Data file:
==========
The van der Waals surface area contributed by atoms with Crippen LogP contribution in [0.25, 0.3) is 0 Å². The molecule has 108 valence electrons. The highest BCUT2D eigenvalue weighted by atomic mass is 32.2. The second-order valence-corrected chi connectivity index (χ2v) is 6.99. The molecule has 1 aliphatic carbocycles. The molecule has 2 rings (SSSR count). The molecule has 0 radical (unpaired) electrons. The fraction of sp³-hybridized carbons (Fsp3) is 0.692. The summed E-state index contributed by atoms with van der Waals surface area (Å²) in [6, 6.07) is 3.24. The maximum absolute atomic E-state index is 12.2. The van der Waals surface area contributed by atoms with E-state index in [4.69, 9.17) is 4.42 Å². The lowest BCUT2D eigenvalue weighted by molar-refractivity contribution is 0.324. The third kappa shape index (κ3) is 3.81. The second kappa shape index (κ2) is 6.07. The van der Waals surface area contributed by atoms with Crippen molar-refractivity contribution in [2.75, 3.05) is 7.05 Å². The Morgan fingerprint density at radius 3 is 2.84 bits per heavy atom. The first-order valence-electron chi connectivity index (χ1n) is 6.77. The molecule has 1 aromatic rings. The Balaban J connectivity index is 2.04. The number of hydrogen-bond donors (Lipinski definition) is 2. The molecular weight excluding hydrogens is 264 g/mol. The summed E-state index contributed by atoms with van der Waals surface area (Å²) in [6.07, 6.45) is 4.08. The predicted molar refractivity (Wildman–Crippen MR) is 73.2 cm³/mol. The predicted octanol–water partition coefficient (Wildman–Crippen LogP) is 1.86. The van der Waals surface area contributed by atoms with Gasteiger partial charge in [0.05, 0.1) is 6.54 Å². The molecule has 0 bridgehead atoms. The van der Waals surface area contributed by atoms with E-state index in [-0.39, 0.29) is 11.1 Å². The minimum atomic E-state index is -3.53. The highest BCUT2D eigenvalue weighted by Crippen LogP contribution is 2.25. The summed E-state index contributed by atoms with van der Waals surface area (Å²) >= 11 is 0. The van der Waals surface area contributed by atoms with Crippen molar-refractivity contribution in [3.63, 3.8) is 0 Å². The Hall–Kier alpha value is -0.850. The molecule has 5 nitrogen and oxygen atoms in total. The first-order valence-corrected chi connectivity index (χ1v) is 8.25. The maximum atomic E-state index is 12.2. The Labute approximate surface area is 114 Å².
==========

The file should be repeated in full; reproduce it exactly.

The van der Waals surface area contributed by atoms with Crippen LogP contribution in [0.25, 0.3) is 0 Å². The molecule has 108 valence electrons. The highest BCUT2D eigenvalue weighted by atomic mass is 32.2. The second-order valence-corrected chi connectivity index (χ2v) is 6.99. The molecule has 1 aliphatic carbocycles. The molecule has 2 rings (SSSR count). The molecule has 0 radical (unpaired) electrons. The fraction of sp³-hybridized carbons (Fsp3) is 0.692. The summed E-state index contributed by atoms with van der Waals surface area (Å²) in [6, 6.07) is 3.24. The maximum absolute atomic E-state index is 12.2. The van der Waals surface area contributed by atoms with E-state index in [4.69, 9.17) is 4.42 Å². The lowest BCUT2D eigenvalue weighted by molar-refractivity contribution is 0.324. The third kappa shape index (κ3) is 3.81. The second kappa shape index (κ2) is 6.07. The van der Waals surface area contributed by atoms with Crippen molar-refractivity contribution in [2.75, 3.05) is 7.05 Å². The Morgan fingerprint density at radius 3 is 2.84 bits per heavy atom. The first-order valence-electron chi connectivity index (χ1n) is 6.77. The molecule has 1 aromatic rings. The Balaban J connectivity index is 2.04. The number of hydrogen-bond donors (Lipinski definition) is 2. The molecular weight excluding hydrogens is 264 g/mol. The summed E-state index contributed by atoms with van der Waals surface area (Å²) in [6.07, 6.45) is 4.08. The predicted molar refractivity (Wildman–Crippen MR) is 73.2 cm³/mol. The predicted octanol–water partition coefficient (Wildman–Crippen LogP) is 1.86. The van der Waals surface area contributed by atoms with Gasteiger partial charge in [0.05, 0.1) is 6.54 Å². The molecule has 0 bridgehead atoms. The van der Waals surface area contributed by atoms with E-state index in [-0.39, 0.29) is 11.1 Å². The minimum atomic E-state index is -3.53. The highest BCUT2D eigenvalue weighted by Crippen LogP contribution is 2.25. The summed E-state index contributed by atoms with van der Waals surface area (Å²) >= 11 is 0. The van der Waals surface area contributed by atoms with Crippen molar-refractivity contribution in [3.63, 3.8) is 0 Å². The Hall–Kier alpha value is -0.850. The molecule has 5 nitrogen and oxygen atoms in total. The first-order valence-corrected chi connectivity index (χ1v) is 8.25. The maximum atomic E-state index is 12.2. The Labute approximate surface area is 114 Å².